It is not officially official, but close enough that I can state with confidence that we will be moving instead to Idaho. You might not be shocked about that, but we are. Idaho was not on our radar. Not at all. But then someone from Idaho came knocking on Eric's door (in a manner of speaking) and - BOOM! - all of our plans have changed!

Now I have to look for schools again, and complete more applications and ask teachers to fill out more forms and counselors to supervise more essay writing (and the kids to write more essays!) And I will have to find a place for us to live and a car to drive! And we will have to move our things from Taiwan AND Virginia.

I feel a little anxious sometimes when I think about it. But overall this is a great thing. My Dad is so happy - he is in Idaho and he has been so lonely since my Mom died. I am so glad I will get to be near him again.

And I know, absolutely know, that this is where God wants us. A couple of weeks before this came up I was led by some internet friends to Acts 17:26 which says "He set the times and places where they should live." Yes, He does. And I could not have planned this if I had tried.

Thank you, God.

Wednesday, March 7, 2012

Bali Wrap Up

Because it's been 2 months since we've been to Bali I have decided to do one final post with some of my favorite pictures all thrown together.

This picture reminds me of something that would appear in National Geographic. Never mind that the monkey was in a zoo. Just pretend you don't know that, and the picture will seem awesome.

Ethan hates this next picture and wanted me to delete it but I refused. It is one of my favorite pictures ever of him, because it captures one of the funny faces he makes.
Of course no list of my favorite photos would be complete without a flower picture or two! (Usually 10 or 20, but I think today there is only one.)
This next set of pictures was originally slated to have it's own blog post. It would have been titled either "I Love a Parade" or "A Happy Accident". One day as we were trying to get someplace in a car we hit a traffic jam. Everything stopped. Completely. Turns out the local villagers were on their way to the temple for a big ceremony. There were drums and lots of people carrying offerings in baskets on their heads. Fun to see.

Okay, maybe I have 2 favorite photos of flowers. I guess I didn't count this one, since it's not JUST a flower. It is a path with a beautiful flowering bush. I couldn't resist.
When I took the flower bush picture I was wandering about on my own, the rest of the family having gone on another little adventure. If this had been a blog post it would have been titled "Most Fun I Didn't Have". Eric, having been a submariner in the Navy, couldn't resist the chance to take the kids on a submarine ride. I had done this long ago on another island, so I passed. (It's an okay experience, just not fantastic enough for me to need to do it twice.)

As I was passing a large house (with it's own 2nd floor temple) this little boy spotted me:
And probably because I had a camera he called to all his playmates to come have a look. (There were more children then you see here. They were popping up and down so I couldn't get a picture of all of them.)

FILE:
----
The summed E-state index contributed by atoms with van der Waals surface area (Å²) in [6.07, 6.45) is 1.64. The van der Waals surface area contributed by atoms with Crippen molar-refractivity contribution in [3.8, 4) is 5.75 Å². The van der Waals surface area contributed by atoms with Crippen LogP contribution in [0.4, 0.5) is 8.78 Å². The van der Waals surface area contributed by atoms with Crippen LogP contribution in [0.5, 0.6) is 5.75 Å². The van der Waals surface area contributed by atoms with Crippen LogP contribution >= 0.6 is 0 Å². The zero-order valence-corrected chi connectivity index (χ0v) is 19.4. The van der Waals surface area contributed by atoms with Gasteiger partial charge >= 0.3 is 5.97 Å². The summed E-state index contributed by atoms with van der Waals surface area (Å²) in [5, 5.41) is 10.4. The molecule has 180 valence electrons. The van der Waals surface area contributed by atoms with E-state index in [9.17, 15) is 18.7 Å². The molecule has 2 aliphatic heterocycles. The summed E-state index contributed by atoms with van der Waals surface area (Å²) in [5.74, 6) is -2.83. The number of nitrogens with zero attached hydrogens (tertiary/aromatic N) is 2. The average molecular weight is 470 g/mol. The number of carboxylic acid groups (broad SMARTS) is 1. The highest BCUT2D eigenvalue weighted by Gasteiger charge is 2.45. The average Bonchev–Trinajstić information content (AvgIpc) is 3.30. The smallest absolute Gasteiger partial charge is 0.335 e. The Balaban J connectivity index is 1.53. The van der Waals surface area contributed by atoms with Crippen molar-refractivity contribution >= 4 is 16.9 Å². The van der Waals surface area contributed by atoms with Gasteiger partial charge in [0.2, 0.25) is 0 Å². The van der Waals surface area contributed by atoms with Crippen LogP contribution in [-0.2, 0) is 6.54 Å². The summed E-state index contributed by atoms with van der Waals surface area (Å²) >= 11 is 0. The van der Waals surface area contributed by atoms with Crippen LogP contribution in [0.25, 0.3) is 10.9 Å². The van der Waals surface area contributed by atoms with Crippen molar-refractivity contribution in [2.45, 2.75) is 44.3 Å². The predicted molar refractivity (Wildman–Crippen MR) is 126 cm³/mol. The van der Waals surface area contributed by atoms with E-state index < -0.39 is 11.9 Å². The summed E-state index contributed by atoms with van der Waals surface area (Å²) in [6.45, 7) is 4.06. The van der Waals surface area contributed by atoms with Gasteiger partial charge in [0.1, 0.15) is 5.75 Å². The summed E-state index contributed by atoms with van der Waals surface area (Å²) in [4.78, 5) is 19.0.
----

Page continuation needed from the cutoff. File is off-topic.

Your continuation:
The post for these photos would be called something like "Bali: In Living Color". I cannot resist the local markets, even though I never buy anything. They are bursting with colors and strange-looking foods.

Thankfully I had my camera trained on this woman before she turned toward me, because she didn't look happy about being photographed. I guess I broke my rule of never photographing people without their permission. I had actually wanted a picture of the back of her head, because the headpiece she was wearing was made of beautiful lace. Somehow I didn't think she would agree, so I just moved on.
See the spiky thing at the bottom left? If you've never been to this side of the world my guess is you don't know what it is. If you have it is something you will never forget. It is called Durian. It is a hugely popular and somewhat controversial fruit. The smell will knock you over. Seriously! The buses in Taiwan (and I think the MRT stations, although I cannot remember for sure) have signs saying you are prohibited from bringing Durian aboard. It is that bad.
The market has bags of fresh spices. This must be heaven if you love to cook.

I do not know the name of this next fruit. It is one of the few things I agreed to try. It was actually quite good! You break open the outer skin (it breaks easily into 2 pieces). Inside there is a whitish fruit with a large pit in the middle. I don't plop things with pits into my mouth because I have a thing against spitting, so I just nibbled around the pit. It was exceedingly sweet which, of course, pretty much guaranteed I would like it!

Finally, we took a little side-trip to Git-Git Falls. You must pay to walk along the path to the falls.
The walk itself was full of interesting sights. I took this photo of a rooster, and wished I had been photographing more of the birds. They are everywhere in Bali and they come in such an array of colors and patterns. Before this trip I had no idea roosters were such a varied, colorful species.
A restaurant along the path. As with most places in Bali, it does not have walls.
The path led through the ubiquitous rice paddies which, I think, are always beautiful.
Bali has learned to capitalize on tourists. Along the serene path are huts full of vendors selling all manner of trinkets. Yes, we bought some things. How could we not? We had children with us after all. And actually, some friends had requested we bring back a specific item for them which we found here!
Finally we came to the waterfall.

In a few days I may have some surprise news. Be sure to check back!